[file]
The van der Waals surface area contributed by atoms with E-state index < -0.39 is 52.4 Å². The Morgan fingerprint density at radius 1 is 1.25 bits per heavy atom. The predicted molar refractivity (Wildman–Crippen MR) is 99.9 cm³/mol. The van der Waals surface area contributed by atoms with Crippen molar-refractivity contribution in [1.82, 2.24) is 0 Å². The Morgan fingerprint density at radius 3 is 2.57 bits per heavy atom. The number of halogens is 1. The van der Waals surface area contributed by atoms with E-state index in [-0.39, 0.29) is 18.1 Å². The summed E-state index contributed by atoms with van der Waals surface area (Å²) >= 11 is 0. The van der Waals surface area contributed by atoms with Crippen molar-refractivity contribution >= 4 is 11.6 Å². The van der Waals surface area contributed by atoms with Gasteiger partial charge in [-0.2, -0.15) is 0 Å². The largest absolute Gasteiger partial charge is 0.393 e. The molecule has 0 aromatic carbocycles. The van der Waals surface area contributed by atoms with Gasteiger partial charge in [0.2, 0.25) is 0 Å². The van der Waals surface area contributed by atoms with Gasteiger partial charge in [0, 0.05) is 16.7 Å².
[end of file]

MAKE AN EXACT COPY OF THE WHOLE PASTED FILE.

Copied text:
The van der Waals surface area contributed by atoms with E-state index < -0.39 is 52.4 Å². The Morgan fingerprint density at radius 1 is 1.25 bits per heavy atom. The predicted molar refractivity (Wildman–Crippen MR) is 99.9 cm³/mol. The van der Waals surface area contributed by atoms with Crippen molar-refractivity contribution in [1.82, 2.24) is 0 Å². The Morgan fingerprint density at radius 3 is 2.57 bits per heavy atom. The number of halogens is 1. The van der Waals surface area contributed by atoms with E-state index in [-0.39, 0.29) is 18.1 Å². The summed E-state index contributed by atoms with van der Waals surface area (Å²) >= 11 is 0. The van der Waals surface area contributed by atoms with Crippen molar-refractivity contribution >= 4 is 11.6 Å². The van der Waals surface area contributed by atoms with Gasteiger partial charge in [-0.2, -0.15) is 0 Å². The largest absolute Gasteiger partial charge is 0.393 e. The molecule has 0 aromatic carbocycles. The van der Waals surface area contributed by atoms with Gasteiger partial charge in [0.2, 0.25) is 0 Å². The van der Waals surface area contributed by atoms with Gasteiger partial charge in [0, 0.05) is 16.7 Å².